U.S. Justice Department in Washington
U.S. Justice Department in Washington (Michael A. Scarcella/ ALM Media)

The same day a federal judge in Atlanta directed that court records be made electronically available to the public in a nationally-watched immigration case over the Deferred Action for Childhood Arrivals program, government lawyers asked to bar public access to the program’s policy manual.

After U.S. District Judge Mark Cohen ordered lawyers with the U.S. Justice Department’s Office of Immigration Litigation to produce the National Standard Operating Procedures for the DACA program—they did so, but under provisional seal.

Government lawyers then asked the judge to bar the public from accessing or viewing the U.S. Department of Homeland Security’s Standard Operating Procedures (SOP) manual for the DACA program—which provides administrative relief from deportation to eligible immigrants brought to the U.S. as children by their undocumented parents.

Cohen ordered the Justice Department to produce the manual during litigation over the government’s May decision to summarily and without notice revoke the DACA status of Jessica Colotl, a paralegal with Atlanta’s Kuck Immigration Partners. Colotl was brought to the U.S. when she was 11, grew up in metro Atlanta and graduated from Kennesaw State University. She became a flashpoint for the nation’s ongoing political struggle over immigration after a traffic stop by campus police in 2010 prompted federal immigration authorities to incarcerate the college student in a federal detention center and initiate deportation proceedings.

Her legal battle to remain in the U.S. inspired President Barack Obama’s creation of the DACA program after Congress failed to pass the federal Development, Relief, and Education for Alien Minors (DREAM) Act that would have provided a pathway to U.S. citizenship for Colotl and others like her who were raised in the U.S. and have always considered it their home.

On June 12, Cohen issued an injunction halting the Trump administration, at least temporarily, from revoking Colotl’s immigrant status under DACA and directed the government to restore her work authorization permit, which was also revoked. Cohen also directed the U.S. Customs and Immigration Service to reconsider the decision to terminate Colotl’s status and re-adjudicate her DACA renewal application in according with the SOP manual.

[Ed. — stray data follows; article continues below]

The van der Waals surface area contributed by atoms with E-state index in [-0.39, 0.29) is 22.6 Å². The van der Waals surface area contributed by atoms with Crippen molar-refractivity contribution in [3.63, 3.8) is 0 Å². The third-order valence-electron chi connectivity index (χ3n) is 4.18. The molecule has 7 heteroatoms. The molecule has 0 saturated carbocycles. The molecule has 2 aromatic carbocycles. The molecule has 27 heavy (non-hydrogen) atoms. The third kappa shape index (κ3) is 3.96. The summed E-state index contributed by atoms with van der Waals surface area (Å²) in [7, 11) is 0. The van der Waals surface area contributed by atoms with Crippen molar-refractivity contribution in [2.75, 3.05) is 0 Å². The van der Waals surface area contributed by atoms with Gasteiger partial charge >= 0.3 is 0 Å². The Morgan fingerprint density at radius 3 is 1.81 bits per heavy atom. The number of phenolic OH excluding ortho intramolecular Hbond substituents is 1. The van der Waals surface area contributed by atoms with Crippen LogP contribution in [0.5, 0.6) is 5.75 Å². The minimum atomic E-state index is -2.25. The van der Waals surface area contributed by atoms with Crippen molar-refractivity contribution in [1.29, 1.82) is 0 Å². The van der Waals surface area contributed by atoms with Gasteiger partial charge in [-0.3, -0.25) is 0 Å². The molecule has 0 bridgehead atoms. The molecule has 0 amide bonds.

In that order, Cohen said that government failed to follow its own procedural guidelines prior to terminating Colotl’s status and “presented no evidence” which justified that failure. He said the injunction would remain until the government submits sufficient proof that it has followed all relevant procedures.

Justice Department lawyers claim that “good cause” exists to prevent public access to the DACA policy manual—which sets out specific procedures for who will be approved and how that approval may be rescinded—because “there may be privileged or law enforcement sensitive information that should not be generally shared with the public.”

If portions deemed too sensitive for public access were redacted, it might prevent the court “from obtaining a full appreciation of the nuances of the processes in question in this matter.”

Government attorneys also argued “The public has no interest in the largely technical nature of the information in question, and the privacy and security interests inherent in this information warrant maintaining its confidentiality.”

Colotl’s lawyers disagreed, renewing a request that the government be required to produce the entire document “and not only excerpts it believes support its position.”

The paralegal’s lawyers—including Charles Kuck in Atlanta and Katrina Eiland and Jennifer Chang Newell of the American Civil Liberties Union’s Immigrants’ Rights Project in San Francisco—countered that the government’s own submissions in the suit failed to demonstrate that it complied with procedures specifically set out in the policy manual that required Colotl be given notice that her status was being terminated and given an opportunity to respond before that termination became final.

Kuck said the manual should be publicly available. “We shouldn’t be hiding things from the public, particularly as it pertains to cases they may be directly involved in,” he said. “It’s not a game.”